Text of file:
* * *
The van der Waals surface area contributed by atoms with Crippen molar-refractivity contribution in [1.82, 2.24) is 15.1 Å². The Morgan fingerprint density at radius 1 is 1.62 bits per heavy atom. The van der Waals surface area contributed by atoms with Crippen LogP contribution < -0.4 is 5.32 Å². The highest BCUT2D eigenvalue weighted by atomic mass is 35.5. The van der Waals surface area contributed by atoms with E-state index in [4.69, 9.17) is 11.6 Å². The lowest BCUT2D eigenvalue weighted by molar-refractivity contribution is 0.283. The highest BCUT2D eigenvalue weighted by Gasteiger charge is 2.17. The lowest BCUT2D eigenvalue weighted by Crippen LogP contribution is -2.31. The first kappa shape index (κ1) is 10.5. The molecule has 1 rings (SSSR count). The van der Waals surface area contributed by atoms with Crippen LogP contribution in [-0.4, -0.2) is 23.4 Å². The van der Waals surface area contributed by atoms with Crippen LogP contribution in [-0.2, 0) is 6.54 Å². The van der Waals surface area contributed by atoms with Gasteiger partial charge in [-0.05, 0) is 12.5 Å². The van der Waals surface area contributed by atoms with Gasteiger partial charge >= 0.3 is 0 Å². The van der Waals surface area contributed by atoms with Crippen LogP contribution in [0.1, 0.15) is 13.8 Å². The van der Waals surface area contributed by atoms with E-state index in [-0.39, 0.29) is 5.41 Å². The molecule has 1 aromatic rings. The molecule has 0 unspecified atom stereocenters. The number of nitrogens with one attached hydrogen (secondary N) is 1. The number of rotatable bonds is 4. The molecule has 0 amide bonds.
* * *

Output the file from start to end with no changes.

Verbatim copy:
The van der Waals surface area contributed by atoms with Crippen molar-refractivity contribution in [1.82, 2.24) is 15.1 Å². The Morgan fingerprint density at radius 1 is 1.62 bits per heavy atom. The van der Waals surface area contributed by atoms with Crippen LogP contribution < -0.4 is 5.32 Å². The highest BCUT2D eigenvalue weighted by atomic mass is 35.5. The van der Waals surface area contributed by atoms with E-state index in [4.69, 9.17) is 11.6 Å². The lowest BCUT2D eigenvalue weighted by molar-refractivity contribution is 0.283. The highest BCUT2D eigenvalue weighted by Gasteiger charge is 2.17. The lowest BCUT2D eigenvalue weighted by Crippen LogP contribution is -2.31. The first kappa shape index (κ1) is 10.5. The molecule has 1 rings (SSSR count). The van der Waals surface area contributed by atoms with Crippen LogP contribution in [-0.4, -0.2) is 23.4 Å². The van der Waals surface area contributed by atoms with Crippen LogP contribution in [-0.2, 0) is 6.54 Å². The van der Waals surface area contributed by atoms with Gasteiger partial charge in [-0.05, 0) is 12.5 Å². The van der Waals surface area contributed by atoms with Gasteiger partial charge >= 0.3 is 0 Å². The van der Waals surface area contributed by atoms with Crippen LogP contribution in [0.1, 0.15) is 13.8 Å². The van der Waals surface area contributed by atoms with E-state index in [-0.39, 0.29) is 5.41 Å². The molecule has 1 aromatic rings. The molecule has 0 unspecified atom stereocenters. The number of nitrogens with one attached hydrogen (secondary N) is 1. The number of rotatable bonds is 4. The molecule has 0 amide bonds.